Common yellowthroat  Credit: George Gentry/USFWS
Common yellowthroat
Credit: George Gentry/USFWS

Springtime can trigger seasonal affective disorder (SAD) in both those with depression and bipolar disorder. For those of us with bipolar disorder, SAD can trigger mania and hypomania. The stressors of these changes contributed to my psychiatric hospitalization a decade ago.

As spring has approached and the days have lengthened, I have had mild symptoms of hypomania, including insomnia, which I addressed with my psychiatrist by reducing my SSRI dose. We left my dosage of divalproex (Depakote) the same. Initially, we tried halving my dose of the SSRI escitalopram (Lexapro) to 2.5 mg for six days, with the intent of removing the SSRI altogether. But I found myself unable to stay awake during the daytime, so I remain on 2.5 mg.

To me, spring is a cacophony of noises accompanying the frenzy of renewed life. The days are longer. The birds build nests and make it known loudly and clearly with their calls that they are mating and starting anew. All that springtime bursting and bustling of new life, is stimulating, and for me, overstimulating.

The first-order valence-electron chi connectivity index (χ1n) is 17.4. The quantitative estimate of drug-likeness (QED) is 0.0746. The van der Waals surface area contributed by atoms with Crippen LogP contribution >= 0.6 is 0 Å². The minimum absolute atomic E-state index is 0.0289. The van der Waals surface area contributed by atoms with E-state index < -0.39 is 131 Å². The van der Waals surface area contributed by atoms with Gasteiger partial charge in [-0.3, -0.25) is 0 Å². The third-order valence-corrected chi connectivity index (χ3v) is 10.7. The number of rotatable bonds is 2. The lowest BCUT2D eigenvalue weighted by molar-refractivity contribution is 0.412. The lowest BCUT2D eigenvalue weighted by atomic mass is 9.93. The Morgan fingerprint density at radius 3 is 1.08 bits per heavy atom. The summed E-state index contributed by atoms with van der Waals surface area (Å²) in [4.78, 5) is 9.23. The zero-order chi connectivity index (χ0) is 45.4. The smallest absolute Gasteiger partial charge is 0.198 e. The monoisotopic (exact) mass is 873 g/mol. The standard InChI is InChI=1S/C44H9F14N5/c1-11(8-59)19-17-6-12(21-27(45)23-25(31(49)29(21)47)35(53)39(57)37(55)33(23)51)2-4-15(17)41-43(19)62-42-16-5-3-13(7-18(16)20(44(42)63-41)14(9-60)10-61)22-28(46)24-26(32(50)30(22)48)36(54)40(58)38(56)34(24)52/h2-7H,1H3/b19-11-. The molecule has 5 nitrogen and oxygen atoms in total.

42 responses to “Spring is REALLY LOUD”

  1. Thank you for linking to my post.

  2. […] Spring triggers hypomania and agitation in me. As many of my readers already know, one spring over twenty years ago, tricyclic antidepressant misuse, seasonal affective disorder, and underlying undiagnosed bipolar disorder resulted in a week-long manic psychotic break. […]

  3. You made my day, Kitt! And thank you for always providing valuable information to the ones in need! Best wishes 🙂

  4. Thank you, Indah. If I need an emotional boost, I’ll look at your gorgeous photos. Nature’s beauty is always uplifting. Thank you for sharing your gift with us.

  5. My thoughts with you Kitt..I hope the medication change will goes well..virtual hugs from Rotterdam <3